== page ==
Lastly, another way to communicate with patients as a nurse is to remain calm and friendly. Being respectful to our patients is important. Not only that but you also have to be respectful to the choices and preferences they make. Making eye contact and appropriate non-verbal gestures when communicating is also another important thing to do. You can start by leaning forward to the direction of the patient. Do not cross your legs or fold your arms as these are defensive postures. All this will clearly demonstrate the patient that you are listening to them which they will appreciate.

Wednesday, February 25, 2015

How To Know What Medical Career Path To Choose

I think whether you are interested in having a medical profession because the field offers good career prospects or you have always loved it, I think you should consider some before wanting to enter the medical field. There are plenty of different medical professions. so if you want to make sure you choose the right one for you, one way to know what's the right medical career path is to think about what your motivation is. A healthcare career is really difficult from the the really comprehensive, difficult training to the huge responsibility on the job, so you need to know what your motivation is before knowing what medical career path is right for you. I mean careers in the medical field are really popular in today's world. Also medical professions can be well paid and steady.

Another way to know what the right medical path to choose is to think about where/what do you want to work in. Healthcare professional work in a great deal of variety environments. This question also talks about your motivation. If you’re someone who wants to help people, you might want to work in a hospital. Also, if you’re someone who's good with children, you could be employed by a pediatric clinic or if  you don't like/want to interact with people, you might choose to work in a lab or in an administrative office. It's also important to examine what you don't want in your medical job. For example, if you’re a very emotional person, you might not want to work in a hospice.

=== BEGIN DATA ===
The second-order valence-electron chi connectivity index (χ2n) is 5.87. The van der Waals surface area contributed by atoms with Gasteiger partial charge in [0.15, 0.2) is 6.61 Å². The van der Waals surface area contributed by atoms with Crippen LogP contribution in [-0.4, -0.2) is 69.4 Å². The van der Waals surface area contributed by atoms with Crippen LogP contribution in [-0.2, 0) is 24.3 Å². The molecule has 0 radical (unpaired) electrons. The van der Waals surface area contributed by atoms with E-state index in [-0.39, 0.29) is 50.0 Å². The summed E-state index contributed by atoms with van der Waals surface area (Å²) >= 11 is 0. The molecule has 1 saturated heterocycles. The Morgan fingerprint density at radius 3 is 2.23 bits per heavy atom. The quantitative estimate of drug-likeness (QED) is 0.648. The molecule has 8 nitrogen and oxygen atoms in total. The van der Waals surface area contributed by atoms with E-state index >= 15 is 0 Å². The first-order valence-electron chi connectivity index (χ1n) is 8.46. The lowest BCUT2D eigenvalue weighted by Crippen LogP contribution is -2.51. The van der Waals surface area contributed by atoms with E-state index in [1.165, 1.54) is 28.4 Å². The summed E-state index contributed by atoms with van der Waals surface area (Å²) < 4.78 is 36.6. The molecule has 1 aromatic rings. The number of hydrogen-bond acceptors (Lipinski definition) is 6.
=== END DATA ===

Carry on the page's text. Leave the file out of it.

Lastly, another way to know what's the right medical path to choose is to know if you have the required skills and strengths. As you may or may not know, different medical professions require different skills and strengths. However, they usually have some necessary requirements. Mostly all the positions in the medical field, you need to be able to work under pressure and have a lot of responsibility. Also, in my opinion I think it competitive and the fact that some nurses spend 12 hours on their feet working. You must know that a person's health and sometimes their life depend on the quality of work you do. The majority of medical professions also expect some level of technical ability. In many medical jobs, you'll often have to work a certain of long hours, which in that case it definitely requires a lot of flexibility.  

Friday, February 13, 2015

Opportunities in Nursing Career Book Review

The book Opportunities in Nursing Careers by Keville Frederickson is a very interesting book that has everything we need to explore a career in the unique field. Written by a leading authority, the comprehensive guide gives all the information we need to know for intelligent career decision making. I think that the most interesting part of the book was Chapter 1, which talks about the scope and history of nursing. It is said that in the United States today, there are over 2.5 million individuals who when addressed as nurse will respond. Possibly no other career is there so much confusion as to educational preparation, job qualifications, job titles, and job descriptions.

The information in the book is accurate. It gives information about overview of the field, employment outlook, career advancement, educational requirements,  and salary opportunities and where to get more information. Not only that, but it also gives information about technical registered nurse programs. Those programs are Associate Degree Program and the Baccalaureate Degree Program. The associate degree program is best suited for the student who is interested in a community-based program leading to eligibility to become a licensed as an RN. Associate degree programs are offered through public junior community colleges, private institution, senior colleges, or universities, or through technical institutes. Unlike any of the other programs in nursing, graduates of baccalaureate programs also are prepared to seek admission to master’s degree programs. The baccalaureate program is best suited to those individuals whose interests are in a senior college or a university-based education. It is offered through senior colleges and universities. The information is objective and informational, but the book is from 1989. For example, the salary back then for a graduate with an associate degree or a degree from a hospital nursing school who has passed the licensing examination would expect a beginning salary around $27,800, but today is it expected a beginning salary around $1.6 million, earning them $400,000 more than someone with just a high school diploma.